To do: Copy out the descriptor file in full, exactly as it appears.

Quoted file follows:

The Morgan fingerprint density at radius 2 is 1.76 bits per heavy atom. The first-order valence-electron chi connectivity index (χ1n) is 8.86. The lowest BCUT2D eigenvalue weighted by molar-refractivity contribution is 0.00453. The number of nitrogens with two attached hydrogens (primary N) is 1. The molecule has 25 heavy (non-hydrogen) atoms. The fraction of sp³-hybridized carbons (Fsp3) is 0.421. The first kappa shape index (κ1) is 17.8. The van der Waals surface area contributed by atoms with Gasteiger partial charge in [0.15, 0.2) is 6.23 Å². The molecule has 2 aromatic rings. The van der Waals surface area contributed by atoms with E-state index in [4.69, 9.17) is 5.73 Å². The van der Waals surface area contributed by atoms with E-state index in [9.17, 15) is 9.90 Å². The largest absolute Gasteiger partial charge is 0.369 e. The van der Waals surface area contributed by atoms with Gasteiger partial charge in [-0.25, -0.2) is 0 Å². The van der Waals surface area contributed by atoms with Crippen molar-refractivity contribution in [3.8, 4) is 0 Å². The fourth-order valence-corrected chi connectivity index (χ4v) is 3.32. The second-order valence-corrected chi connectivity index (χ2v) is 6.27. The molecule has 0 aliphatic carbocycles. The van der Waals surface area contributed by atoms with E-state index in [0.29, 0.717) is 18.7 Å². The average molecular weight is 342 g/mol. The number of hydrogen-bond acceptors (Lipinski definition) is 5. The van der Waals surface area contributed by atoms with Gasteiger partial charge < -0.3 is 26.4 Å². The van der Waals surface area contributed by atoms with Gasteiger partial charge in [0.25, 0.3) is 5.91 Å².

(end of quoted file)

The Morgan fingerprint density at radius 2 is 1.76 bits per heavy atom. The first-order valence-electron chi connectivity index (χ1n) is 8.86. The lowest BCUT2D eigenvalue weighted by molar-refractivity contribution is 0.00453. The number of nitrogens with two attached hydrogens (primary N) is 1. The molecule has 25 heavy (non-hydrogen) atoms. The fraction of sp³-hybridized carbons (Fsp3) is 0.421. The first kappa shape index (κ1) is 17.8. The van der Waals surface area contributed by atoms with Gasteiger partial charge in [0.15, 0.2) is 6.23 Å². The molecule has 2 aromatic rings. The van der Waals surface area contributed by atoms with E-state index in [4.69, 9.17) is 5.73 Å². The van der Waals surface area contributed by atoms with E-state index in [9.17, 15) is 9.90 Å². The largest absolute Gasteiger partial charge is 0.369 e. The van der Waals surface area contributed by atoms with Gasteiger partial charge in [-0.25, -0.2) is 0 Å². The van der Waals surface area contributed by atoms with Crippen molar-refractivity contribution in [3.8, 4) is 0 Å². The fourth-order valence-corrected chi connectivity index (χ4v) is 3.32. The second-order valence-corrected chi connectivity index (χ2v) is 6.27. The molecule has 0 aliphatic carbocycles. The van der Waals surface area contributed by atoms with E-state index in [0.29, 0.717) is 18.7 Å². The average molecular weight is 342 g/mol. The number of hydrogen-bond acceptors (Lipinski definition) is 5. The van der Waals surface area contributed by atoms with Gasteiger partial charge < -0.3 is 26.4 Å². The van der Waals surface area contributed by atoms with Gasteiger partial charge in [0.25, 0.3) is 5.91 Å².